Back to Chapter Headings Back to home page Contact Gene Lantz

There is Power in Single-purpose Coalitions

Even though I carried the burden of being devoted to an organization that was generally not welcomed in coalitions, I learned a few things about working with volunteers and building coalitions. One of those issues comes up over and over again and is, in fact, a problem for me even as I write this in 2015.

I learned, from my work in the Socialist Workers Party, the difference between a “single purpose” coalition and a “multi-purpose” coalition. The whole explanation is in the names.

The problem is that otherwise smart people, especially the most energetic activists, try to expand every coalition beyond its best and most useful purpose. A coalition supporting retiree rights, for example, might be pressured to take on environmental issues. “Everybody is affected by the environment,” is the obvious argument. Another argument is “The broader we make our coalition, the more people we can reach.” The first argument may be true but it’s irrelevant. The second argument is false and dangerous.

Taking on more issues does not make a coalition attractive to more people, and adding environmentalism to a coalition on retiree rights wouldn’t make it larger. The way to understand it is this: a coalition on retiree rights attracts people interested in retiree rights. Some of them feel one way about other questions, such as the environment, while others feel the other way. When the coalition adds the new issue, our core coalition begins to split. We’ve actually lost members and blunted our original purpose.

Additionally, if the retiree organization is going to take on environmentalism, them why not anti-warism? Homophobia? Native American discrimination? Many an otherwise useful coalition has destroyed itself this way. The best example is probably Students for a Democratic Society. I never joined them, but got as far as the front steps to a meeting at University of Oklahoma one day in the 1960s. By 1968, they were by far the most powerful mass movement in America as a single-purpose coalition challenging the war in Vietnam.

But they liked to hold discussion groups about every other issue under the sun. They talked themselves into oblivion.

A year or two later, they had split into a half dozen assorted "radical" groups and had lost their leadership of the anti-war movement.

Multi-purpose Coalitions, Not So Powerful

My own worst example grew out of our great initial success with the Committee in Solidarity with the People of El Salvador (CISPES). Its original impetus came from the revolutionary overthrow in Nicaragua in 1979. I went there as soon as I could and came back to start a solidarity coalition we called “Metroplex Citizens for Aid to Nicaragua.” (MCAN). Locally in Dallas, I connected with the family of one of the Sandinistas murdered by a Somocista firing squad. Norma Lizette (seated in the photo) was about 14 then and was a terrific speaker. she is pictured with her orphaned niece, Claudia. Working with Norma and her dad, we raised a little money and a lot of good publicity for the revolution.

Claudia and Norma Lizette Fernandez

Within a few months, the focus in Central America had shifted to the revolutionary struggle in El Salvador. These were popular causes among the youth in the U.S., especially because the Sandinistas in Nicaragua were romantic and successful, while the struggle in El Salvador seemed close to winning. Winning really motivates people.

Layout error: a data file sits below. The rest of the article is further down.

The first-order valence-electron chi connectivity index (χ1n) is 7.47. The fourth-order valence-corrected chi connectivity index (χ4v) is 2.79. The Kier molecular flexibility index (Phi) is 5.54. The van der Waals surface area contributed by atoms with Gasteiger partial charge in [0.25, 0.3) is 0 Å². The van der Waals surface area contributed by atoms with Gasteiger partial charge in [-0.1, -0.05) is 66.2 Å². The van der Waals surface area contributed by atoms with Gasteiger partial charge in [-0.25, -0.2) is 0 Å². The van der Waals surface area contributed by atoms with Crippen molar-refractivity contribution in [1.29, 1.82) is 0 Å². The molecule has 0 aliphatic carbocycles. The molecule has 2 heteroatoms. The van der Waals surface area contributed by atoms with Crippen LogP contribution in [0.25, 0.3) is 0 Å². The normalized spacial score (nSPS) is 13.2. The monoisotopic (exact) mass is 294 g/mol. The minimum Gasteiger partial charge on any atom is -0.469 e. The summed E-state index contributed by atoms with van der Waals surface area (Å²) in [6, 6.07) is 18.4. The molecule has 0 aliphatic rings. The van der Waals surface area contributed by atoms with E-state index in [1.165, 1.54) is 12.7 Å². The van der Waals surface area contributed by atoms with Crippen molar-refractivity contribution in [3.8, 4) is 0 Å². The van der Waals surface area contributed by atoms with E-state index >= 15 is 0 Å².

Within a few months after starting MCAN, I attended a nationwide meeting to form CISPES, then came back to Dallas to start it here. Elaine and I, a close friend from Puerto Rico, and two Catholic Nuns started the local chapter. For the next several years, while the Reagan Administration pulled every murderous and illegal trick imaginable to destroy the rights of Central Americans, CISPES was the hottest political organization in our area.

How to Weaken a Great Anti-War Coalition

Like all successful organizations, we attracted a lot of people who had their own uses for us. The first big split was over Central American immigrants. The argument was that the wars in Central America were causing young men to flee the country and that, as concerned Americans, we had an obligation to help take care of them.

I argued against it the best I could. I said that our goal was to stop the U.S. invasions in Central America, not to comfort the victims. But, since most CISPES activists were good liberals, they embraced the immigrant issue, and many of them abandoned the anti-war work. From then on, a lot of the energy and nearly all the money went into counseling services and material support for Central Americans running away from Reagan’s wars. In truth, helping immigrants was attractive to many liberals simply because it was a lot safer than directly opposing our government!

Organizations Can Get Funding from the Wealthy, as Long as They're Ineffective

The immigrant groups quickly found funding, set up a building, and began hiring staff. We could never have received funding from churches or foundations for the purpose of stopping the war, but comforting a few immigrants was a good, safe, investment for the status quo.

Trying to accomplish everything is a good way to accomplish nothing

Before long, national CISPES leaders began to think of themselves as revolutionaries allied with the Salvadoran fighters. Every issue that the Salvadorans thought was important found a reflection among the national CISPES leaders, and they led the organization into multi-purpose impotency. I heard one old salt explain it the best: “Every good activist organization starts thinking it has to be the new Communist Party.” As time went on, CISPES nationwide weakened itself as it took on more and more issues. I think the Dallas chapter outlasted most of them, but not by much.

Back to Chapter Headings Back to home page Contact Gene Lantz